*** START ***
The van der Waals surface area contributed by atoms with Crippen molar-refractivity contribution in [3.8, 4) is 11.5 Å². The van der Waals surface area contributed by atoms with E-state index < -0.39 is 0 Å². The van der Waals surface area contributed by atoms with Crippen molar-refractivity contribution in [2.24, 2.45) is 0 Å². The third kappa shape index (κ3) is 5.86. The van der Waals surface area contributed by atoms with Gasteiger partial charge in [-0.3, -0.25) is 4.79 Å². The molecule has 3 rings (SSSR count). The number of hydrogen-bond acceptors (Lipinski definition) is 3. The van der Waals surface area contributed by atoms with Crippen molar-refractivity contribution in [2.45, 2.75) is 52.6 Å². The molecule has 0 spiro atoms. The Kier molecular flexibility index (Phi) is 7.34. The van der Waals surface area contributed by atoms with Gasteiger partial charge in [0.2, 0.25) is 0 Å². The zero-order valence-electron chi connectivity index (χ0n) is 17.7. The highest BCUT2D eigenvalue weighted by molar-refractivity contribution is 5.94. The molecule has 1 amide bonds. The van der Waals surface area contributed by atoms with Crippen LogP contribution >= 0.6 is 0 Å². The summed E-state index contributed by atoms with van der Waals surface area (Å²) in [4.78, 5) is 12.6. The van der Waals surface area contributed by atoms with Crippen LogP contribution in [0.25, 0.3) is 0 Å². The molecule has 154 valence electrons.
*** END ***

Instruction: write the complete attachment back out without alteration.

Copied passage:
The van der Waals surface area contributed by atoms with Crippen molar-refractivity contribution in [3.8, 4) is 11.5 Å². The van der Waals surface area contributed by atoms with E-state index < -0.39 is 0 Å². The van der Waals surface area contributed by atoms with Crippen molar-refractivity contribution in [2.24, 2.45) is 0 Å². The third kappa shape index (κ3) is 5.86. The van der Waals surface area contributed by atoms with Gasteiger partial charge in [-0.3, -0.25) is 4.79 Å². The molecule has 3 rings (SSSR count). The number of hydrogen-bond acceptors (Lipinski definition) is 3. The van der Waals surface area contributed by atoms with Crippen molar-refractivity contribution in [2.45, 2.75) is 52.6 Å². The molecule has 0 spiro atoms. The Kier molecular flexibility index (Phi) is 7.34. The van der Waals surface area contributed by atoms with Gasteiger partial charge in [0.2, 0.25) is 0 Å². The zero-order valence-electron chi connectivity index (χ0n) is 17.7. The highest BCUT2D eigenvalue weighted by molar-refractivity contribution is 5.94. The molecule has 1 amide bonds. The van der Waals surface area contributed by atoms with Crippen LogP contribution >= 0.6 is 0 Å². The summed E-state index contributed by atoms with van der Waals surface area (Å²) in [4.78, 5) is 12.6. The van der Waals surface area contributed by atoms with Crippen LogP contribution in [0.25, 0.3) is 0 Å². The molecule has 154 valence electrons.